I’ve received dozens of performance reviews over the years and yet only really one stands out. What made it different?
It took place over a pair of ice cream floats at a quiet, private table in a restaurant near our offices one afternoon.
That was it. That’s all it took to have that one event stick in my mind all these years. Keep it simple, make it fun. Rather than scheduling the (seemingly) obligatory nondescript conference room and meeting in a hurried, rushed fashion, this one was different.
Seriously—of the dozens of performance reviews I’ve received over the years, this one stands out the most. And it was over a decade ago.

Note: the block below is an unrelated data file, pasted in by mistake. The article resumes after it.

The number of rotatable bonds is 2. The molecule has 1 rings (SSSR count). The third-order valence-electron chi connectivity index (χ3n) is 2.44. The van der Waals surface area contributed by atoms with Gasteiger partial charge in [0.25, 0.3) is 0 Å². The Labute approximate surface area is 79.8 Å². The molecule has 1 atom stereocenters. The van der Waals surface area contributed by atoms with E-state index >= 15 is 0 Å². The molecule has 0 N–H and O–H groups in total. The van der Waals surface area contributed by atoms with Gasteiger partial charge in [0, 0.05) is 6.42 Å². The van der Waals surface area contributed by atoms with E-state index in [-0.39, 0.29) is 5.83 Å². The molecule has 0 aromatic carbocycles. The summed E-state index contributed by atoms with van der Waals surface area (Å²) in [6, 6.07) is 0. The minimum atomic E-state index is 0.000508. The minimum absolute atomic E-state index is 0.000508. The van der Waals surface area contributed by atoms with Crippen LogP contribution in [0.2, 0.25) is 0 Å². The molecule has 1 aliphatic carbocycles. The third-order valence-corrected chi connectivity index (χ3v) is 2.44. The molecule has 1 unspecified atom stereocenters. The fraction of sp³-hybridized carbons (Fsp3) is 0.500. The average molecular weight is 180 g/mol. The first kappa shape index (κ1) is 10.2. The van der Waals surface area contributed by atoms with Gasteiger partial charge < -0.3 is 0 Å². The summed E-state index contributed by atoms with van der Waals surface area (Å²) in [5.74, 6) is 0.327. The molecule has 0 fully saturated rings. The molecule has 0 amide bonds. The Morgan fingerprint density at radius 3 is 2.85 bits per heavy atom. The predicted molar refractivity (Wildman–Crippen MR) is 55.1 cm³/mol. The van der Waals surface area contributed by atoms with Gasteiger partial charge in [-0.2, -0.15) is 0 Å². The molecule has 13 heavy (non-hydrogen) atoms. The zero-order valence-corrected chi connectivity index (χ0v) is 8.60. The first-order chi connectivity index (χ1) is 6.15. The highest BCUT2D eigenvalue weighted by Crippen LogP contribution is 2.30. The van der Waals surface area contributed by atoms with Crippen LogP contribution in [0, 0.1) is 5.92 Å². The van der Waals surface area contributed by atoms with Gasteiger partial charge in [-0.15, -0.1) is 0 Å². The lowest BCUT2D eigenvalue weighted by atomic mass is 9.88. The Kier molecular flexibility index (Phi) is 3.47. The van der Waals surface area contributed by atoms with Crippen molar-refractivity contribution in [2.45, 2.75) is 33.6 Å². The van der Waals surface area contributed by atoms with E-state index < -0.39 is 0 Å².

So keep an eye out for ways to keep these events simple but still fun.
What about those hard conversations when the review isn’t a rosy or glowing one? If you’re being a leader as well as this employee’s manager, then you’ve been having those hard conversations throughout the quarter already. Your employee should be expecting what’s in the review and having the review in an upbeat situation isn’t going to change things too much. Maybe you give that employee a choice on where to go.
Does it cost a few extra bucks? Probably, but if you want to set expectations upfront on sharing the tab, it doesn’t have to.
Could this escalate out of control? Probably not, particularly if you insist on keeping it simple.
But my HR department says . . . ! If you’re concerned about this, let your HR department know what you’re doing. Listen to what they say and make an educated decision.
There are probably other downsides to making it fun (but keeping it simple). And plenty more things on the upside. Let me know about them in the comments or send me an email at JeffreyGifford at gmail dot com.